Roo’s Slow Down Scheme

Roo’s Slow Down Scheme

*Can also be applied to adults*

Just following on from yesterday’s post about slow … Roo has got serious Hare syndrome.

He’s had it ever since he was a little toddler.

He’s bright and has amazing ideas and a distinctive outlook, but his habit is to dash full-stream into things and then falls short because he hasn’t actually checked the details. This shows up in a multitude of different ways: homework marked as incorrect because he hasn’t read the question correctly; school tests ruined because he’s fired through so quickly that he missed an entire page; answers to questions he’s asked unheard, because he’s already on to the next question.

Before the last half term holiday I was in school having a chat with his teacher about just this.

Roo sat there wriggling on his chair and blushing.

“He’s clever,” the teacher reiterated. “He just needs to slow down. If he can learn to do that, everything else will flow.”

I nodded, narrowed my eyes and beaded Roo with a gaze. In my head I was seeing a sports day race; the way in which we are all taught to run, win, break the barrier and be quicker than the rest. Speeding up was easy – it just took practise. But slowing down? How was I going to teach Roo how to do THAT?

He would need a whole Slowing Down Scheme.

The House of Bethan

As I drove home I mulled over how I could help Roo to slow down. Less TV? Stop the computer? Eliminate his hot chocolate from the deli on special school mornings? In my heart I knew that it wasn’t the hot chocolate. Hot chocolate is hardly Mountain Dew or Red Bull. The issue here was Roo’s innate Hare tendencies created by an anti-Tortoise lifestyle. I have been thinking about this since and whilst lying in the bath the other night, came up with some ideas to help Roo tortoise his hare.

These ideas, I think, can be applied to anyone who wants to slow down.

Here they are:

1. Slow down slowly  

To slow down everything would be too much for Roo. He would explode. What I think he needs is a gradual slow-down schedule. I am going to sit and have a chat with him about one or two areas of his day where he can start slowing down. I would say that meal times would be perfect, but now I think about it, eating his dinner is about the only thing Roo does do slowly …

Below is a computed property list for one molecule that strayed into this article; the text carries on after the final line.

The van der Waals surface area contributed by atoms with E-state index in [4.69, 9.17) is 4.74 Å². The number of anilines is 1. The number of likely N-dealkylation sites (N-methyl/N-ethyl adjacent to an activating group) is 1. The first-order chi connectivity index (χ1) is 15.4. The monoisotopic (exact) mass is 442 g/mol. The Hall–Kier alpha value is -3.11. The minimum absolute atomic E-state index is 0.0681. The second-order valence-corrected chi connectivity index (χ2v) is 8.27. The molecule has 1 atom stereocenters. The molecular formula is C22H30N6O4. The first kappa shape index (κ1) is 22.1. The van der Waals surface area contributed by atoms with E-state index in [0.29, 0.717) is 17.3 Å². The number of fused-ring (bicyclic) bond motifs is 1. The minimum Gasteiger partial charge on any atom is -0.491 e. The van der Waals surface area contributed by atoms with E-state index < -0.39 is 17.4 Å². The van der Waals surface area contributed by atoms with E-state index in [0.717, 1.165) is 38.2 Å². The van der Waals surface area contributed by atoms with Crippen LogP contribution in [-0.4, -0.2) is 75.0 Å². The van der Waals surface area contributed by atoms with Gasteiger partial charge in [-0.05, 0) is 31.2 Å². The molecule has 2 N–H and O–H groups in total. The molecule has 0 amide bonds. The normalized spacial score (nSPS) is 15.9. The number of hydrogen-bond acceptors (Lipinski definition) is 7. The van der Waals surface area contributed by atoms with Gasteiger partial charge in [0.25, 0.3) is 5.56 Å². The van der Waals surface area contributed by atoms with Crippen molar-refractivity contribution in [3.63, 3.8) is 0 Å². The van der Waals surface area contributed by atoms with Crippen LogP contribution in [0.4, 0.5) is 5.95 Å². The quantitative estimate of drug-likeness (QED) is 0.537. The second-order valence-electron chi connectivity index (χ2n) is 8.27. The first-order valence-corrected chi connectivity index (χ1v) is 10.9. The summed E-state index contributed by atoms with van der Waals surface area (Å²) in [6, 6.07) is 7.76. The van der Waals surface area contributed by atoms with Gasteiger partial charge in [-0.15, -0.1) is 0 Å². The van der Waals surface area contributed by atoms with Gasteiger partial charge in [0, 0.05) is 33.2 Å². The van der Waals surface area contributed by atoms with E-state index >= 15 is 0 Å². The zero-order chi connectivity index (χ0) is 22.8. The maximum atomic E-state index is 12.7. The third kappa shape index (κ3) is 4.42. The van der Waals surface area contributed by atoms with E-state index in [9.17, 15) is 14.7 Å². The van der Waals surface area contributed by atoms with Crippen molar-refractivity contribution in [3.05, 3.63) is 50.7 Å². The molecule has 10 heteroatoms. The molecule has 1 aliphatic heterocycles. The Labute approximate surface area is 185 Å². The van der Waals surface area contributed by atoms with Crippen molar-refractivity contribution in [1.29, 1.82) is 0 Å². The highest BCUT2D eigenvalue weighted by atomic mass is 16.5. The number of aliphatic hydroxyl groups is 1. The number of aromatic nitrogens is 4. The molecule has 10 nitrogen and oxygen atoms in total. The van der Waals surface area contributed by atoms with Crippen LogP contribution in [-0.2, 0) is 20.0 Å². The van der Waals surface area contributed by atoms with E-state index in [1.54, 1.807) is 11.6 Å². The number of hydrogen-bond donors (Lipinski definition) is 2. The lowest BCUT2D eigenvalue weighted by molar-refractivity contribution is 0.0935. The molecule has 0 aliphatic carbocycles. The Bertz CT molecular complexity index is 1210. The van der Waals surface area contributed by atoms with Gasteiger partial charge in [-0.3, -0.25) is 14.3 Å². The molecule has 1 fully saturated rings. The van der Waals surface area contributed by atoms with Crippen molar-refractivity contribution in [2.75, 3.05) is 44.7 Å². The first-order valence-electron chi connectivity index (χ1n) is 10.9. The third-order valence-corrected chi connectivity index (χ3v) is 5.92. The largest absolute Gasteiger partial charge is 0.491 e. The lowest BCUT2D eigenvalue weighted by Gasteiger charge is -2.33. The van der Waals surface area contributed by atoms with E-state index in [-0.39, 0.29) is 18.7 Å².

2. A Sunday slow walk

Now that the sun is out I am going to take Roo on some very slow walks. They are going to named Slow Walks and as we walk we are going to gather (slowly) everything that we see, hear, smell and touch. This is not going to be hard for me as the gramophone attached to my stomach is now over 40 weeks baked and therefore the only walking I can do is  v-e-r-y sloooow.

3. Slow meditation

Meditation is not something I think Roo would do, however, thanks to his love of Lego Starwars I know that he is very open to cultivating the Force. There is a great exercise that requires focus and concentration (but isn’t restricted to sitting and repeating a mantra) and it goes like this: Light a candle, gaze at the flame for as long as you can, then close your eyes. The imprint of the flame will be in your minds eyes. Use your focus and concentration to hold that flame imprint in the centre of your minds eye. It will try to drift away. Your job is to pull it back with your focus. When you can not do this any longer or the image fades, open your eyes, stare at the candle and repeat.

4. Ask Roo to make a Slow List

You may have read about my Slow Lists on here before. If you haven’t, they are not complicated to do. Simply print off the image below – or just use plain paper – and  write thoughtfully down all the things you would like to enjoy slowly. Obvious ideas are: your life, your favourite chocolate, your youth, your health, your relationships, a fine wine; a hot bath … When you really mull over the things you want to last, suddenly Living Slow seems like the only way forward.

Have a beautiful day. xx

The House of Bethan

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